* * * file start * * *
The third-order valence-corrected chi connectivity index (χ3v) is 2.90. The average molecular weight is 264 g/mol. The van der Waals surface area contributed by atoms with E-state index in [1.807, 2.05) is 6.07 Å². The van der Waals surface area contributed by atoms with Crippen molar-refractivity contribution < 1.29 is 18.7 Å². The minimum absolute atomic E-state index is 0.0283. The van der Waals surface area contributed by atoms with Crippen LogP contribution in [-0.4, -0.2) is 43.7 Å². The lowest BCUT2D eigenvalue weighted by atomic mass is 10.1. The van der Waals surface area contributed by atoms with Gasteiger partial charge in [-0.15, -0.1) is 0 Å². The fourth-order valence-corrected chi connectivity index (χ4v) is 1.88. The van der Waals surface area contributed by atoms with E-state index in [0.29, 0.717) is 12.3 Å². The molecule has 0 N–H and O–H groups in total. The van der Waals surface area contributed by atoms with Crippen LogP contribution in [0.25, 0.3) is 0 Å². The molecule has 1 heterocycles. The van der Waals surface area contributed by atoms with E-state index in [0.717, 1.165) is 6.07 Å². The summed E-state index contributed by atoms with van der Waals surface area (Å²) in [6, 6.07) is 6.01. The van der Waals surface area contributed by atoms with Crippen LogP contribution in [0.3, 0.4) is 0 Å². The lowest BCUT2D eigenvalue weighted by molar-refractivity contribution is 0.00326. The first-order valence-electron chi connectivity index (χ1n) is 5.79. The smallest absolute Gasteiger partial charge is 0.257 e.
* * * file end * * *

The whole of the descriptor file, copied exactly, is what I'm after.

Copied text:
The third-order valence-corrected chi connectivity index (χ3v) is 2.90. The average molecular weight is 264 g/mol. The van der Waals surface area contributed by atoms with E-state index in [1.807, 2.05) is 6.07 Å². The van der Waals surface area contributed by atoms with Crippen molar-refractivity contribution < 1.29 is 18.7 Å². The minimum absolute atomic E-state index is 0.0283. The van der Waals surface area contributed by atoms with Crippen LogP contribution in [-0.4, -0.2) is 43.7 Å². The lowest BCUT2D eigenvalue weighted by atomic mass is 10.1. The van der Waals surface area contributed by atoms with Gasteiger partial charge in [-0.15, -0.1) is 0 Å². The fourth-order valence-corrected chi connectivity index (χ4v) is 1.88. The van der Waals surface area contributed by atoms with E-state index in [0.29, 0.717) is 12.3 Å². The molecule has 0 N–H and O–H groups in total. The van der Waals surface area contributed by atoms with Crippen LogP contribution in [0.25, 0.3) is 0 Å². The molecule has 1 heterocycles. The van der Waals surface area contributed by atoms with E-state index in [0.717, 1.165) is 6.07 Å². The summed E-state index contributed by atoms with van der Waals surface area (Å²) in [6, 6.07) is 6.01. The van der Waals surface area contributed by atoms with Crippen LogP contribution in [0.3, 0.4) is 0 Å². The lowest BCUT2D eigenvalue weighted by molar-refractivity contribution is 0.00326. The first-order valence-electron chi connectivity index (χ1n) is 5.79. The smallest absolute Gasteiger partial charge is 0.257 e.